The Board of Technology in Denmark and the Board in Norway are the present editors of the newsletter with three releases a year.

The Board of Technology in Norway is responsible for the editorial content (mail to editor): This email address is being protected from spambots. You need JavaScript enabled to view it.

In Denmark the Board of Technology coordinates the website, hosts the website and administrates the electronic newsletter from EPTA.

Subscribe to the newsletter on the front page of this EPTA website and you will get news about technology assessment directly to your mailbox.

Food and technology headlined the EPTA-conference in Athens. The world food demand is increasing – how can technology help? And how can we address increasing pollution, food-related diseases and unhealthy lifestyles?

13 member institutions were represented by Members of Parliaments and experts.

Under the presidency of the Permanent Committee on Research and Technology of the Hellenic Parliament, the EPTA conference on November 6th 2007 provided a fruitful exchange of insights from technology assessment in food.

Human interplay with nature

Food is a matter of life and death, but also a lot more.

Dependent as we are on agriculture and fisheries, food is at the centre of human interplay with nature. Food also plays a crucial role in how we see ourselves and in shaping social networks. Technology plays a role in all these aspects.

Biotechnology promises new ways of supplying food, for instance through genetically modified organisms. Transportation offers groceries from all corners of the world. Food is processed and nutrients are added to provide certain benefits. But this also raises dilemmas, said mr. Panagiotis Adraktas, MP and president of the Permanent Committee, who chaired the conference.

Genetically modified plants and foods

Project managers, Mr. Jon Magnar Haugen and Dr. Rolf Meyer, presented the context and design for the ongoing joint EPTA project on Genetically Modified Plants and Foods. The project takes a view to future developments of GM and assesses whether current regulations are fit for new applications such as plants modified for industrial or pharmaceutical purposes.

The introduction was followed by interventions from the Austrian Member of the European Parliament, Ing. Dr. Paul Rübig (MEP) and Ms. Ulla Burchardt, MP of the German Parliament. Both noted the pressure on EU regulation of GM plants and foods, especially in the face of WTO challenges, and also, new crops and applications.

– There is a lack of realistic scenarios for co-existence of plant-made industrials with food and feed production, said Ms. Burchardt. Compared to the short-term perspectives of parliamentary discussons, she welcomed a look into the future provided by the joint EPTA project.

How to manage the resources?

Chr. Maravelias from the Hellenic Centre for Marine Research presented current challenges in the management of marine resources. Overexploitation and marine pollution are currently the major threats to sustainable fishing, he said.

Mr. Claude Birraux, MP, presented insights from France on how to address food safety. He noted that food authorities have attained a high level of safety. However there is more uncertainty regarding new threats such as obesity resulting from risk behaviour. Proper vigilance of such hazards may need new orientation and focus. A representative of the Greek Food Safety Authority further expressed that politicians must give authorities the proper tools to attain their objectives.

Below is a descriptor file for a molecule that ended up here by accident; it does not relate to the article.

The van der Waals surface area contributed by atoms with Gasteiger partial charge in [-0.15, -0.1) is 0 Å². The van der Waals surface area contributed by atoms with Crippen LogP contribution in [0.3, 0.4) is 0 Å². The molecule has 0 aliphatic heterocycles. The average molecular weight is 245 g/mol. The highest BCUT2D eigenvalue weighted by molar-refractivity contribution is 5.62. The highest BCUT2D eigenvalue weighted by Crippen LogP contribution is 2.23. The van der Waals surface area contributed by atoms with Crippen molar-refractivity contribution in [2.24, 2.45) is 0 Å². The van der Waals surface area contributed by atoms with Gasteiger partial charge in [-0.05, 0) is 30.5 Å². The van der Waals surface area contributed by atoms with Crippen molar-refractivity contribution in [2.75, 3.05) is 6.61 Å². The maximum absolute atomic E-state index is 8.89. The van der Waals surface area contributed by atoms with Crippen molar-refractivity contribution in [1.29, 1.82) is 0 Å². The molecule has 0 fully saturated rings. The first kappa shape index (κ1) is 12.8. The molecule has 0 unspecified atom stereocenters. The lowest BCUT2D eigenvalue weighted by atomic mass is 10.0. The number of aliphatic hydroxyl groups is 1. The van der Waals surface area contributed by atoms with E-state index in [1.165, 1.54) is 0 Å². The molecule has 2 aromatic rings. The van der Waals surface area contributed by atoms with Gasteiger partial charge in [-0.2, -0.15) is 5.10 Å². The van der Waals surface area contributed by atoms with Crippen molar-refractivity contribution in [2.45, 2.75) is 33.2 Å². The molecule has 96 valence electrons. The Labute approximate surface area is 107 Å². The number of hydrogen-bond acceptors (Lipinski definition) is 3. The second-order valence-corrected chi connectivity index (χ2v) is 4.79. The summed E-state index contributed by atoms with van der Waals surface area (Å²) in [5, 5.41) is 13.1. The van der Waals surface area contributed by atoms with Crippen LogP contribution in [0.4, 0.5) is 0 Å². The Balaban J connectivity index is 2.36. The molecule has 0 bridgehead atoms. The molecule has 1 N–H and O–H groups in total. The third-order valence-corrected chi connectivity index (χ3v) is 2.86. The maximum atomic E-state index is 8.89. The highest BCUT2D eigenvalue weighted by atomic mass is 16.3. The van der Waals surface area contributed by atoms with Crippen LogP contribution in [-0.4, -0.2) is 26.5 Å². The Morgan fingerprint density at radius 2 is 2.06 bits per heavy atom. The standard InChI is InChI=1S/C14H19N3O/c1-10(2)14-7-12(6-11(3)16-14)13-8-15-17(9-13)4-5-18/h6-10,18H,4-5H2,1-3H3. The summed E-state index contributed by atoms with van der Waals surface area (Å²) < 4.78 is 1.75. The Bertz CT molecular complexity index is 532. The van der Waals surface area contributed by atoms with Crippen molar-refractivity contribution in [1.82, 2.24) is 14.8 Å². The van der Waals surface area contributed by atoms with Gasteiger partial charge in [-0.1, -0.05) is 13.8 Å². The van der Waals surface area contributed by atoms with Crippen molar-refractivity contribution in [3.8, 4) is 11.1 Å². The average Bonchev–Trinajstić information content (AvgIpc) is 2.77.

A false feeling of healthiness

Sergio Bellucci from TA-SWISS and Robby Berloznik from viWTA, Flanders, presented insights into functional foods and food fortification – different techniques that promise added health benefits from food. - Health policy should keep stressing the importance of a balanced food diet and healthy lifestyle, although for some specific targets group, functional food - if the health benefit is scientifically proven - could be a possible option, said Berloznik.

Projects conducted on these issues signal that the role of fortified foods in improving diets is limited. Such techniques may also give a false feeling of healthiness – and improper use may do more harm. Such developments therefore require that regulations and responsibilities are strengthened.

The distance between farm and fork

Generally, there is a trend towards increasing distances between farm and fork.

This makes it increasingly difficult for consumers to check if products meet their standards and concerns. Improved traceability and labelling promise a response to this, providing opportunities for better, and more honest, information about products.

However, as Mr. Tore Tennøe from Norway noted, this raises dilemmas. How much information can consumers handle? Can this be an excuse for authorities and businesses not to take proper responsibility - for hygiene, animal ethics, pollution etc.?

Mr. Frans Brom of the Dutch Rathenau Institute presented insights from a Dutch project on obesity. The project concludes that combating obesity needs a broader perspective than individual choices. Healthy routines need external support, and strengthening food cultures may be crucial.

Evidence for this can be found in the lower prevalence of cardiovascular diseases in the Mediterranean region, said Mr. D. Panagiotakos of Greece. Mr. Ant. Panagiotopoulos closed the conference in Athens with perspectives on the important interplay between culture, food, and health.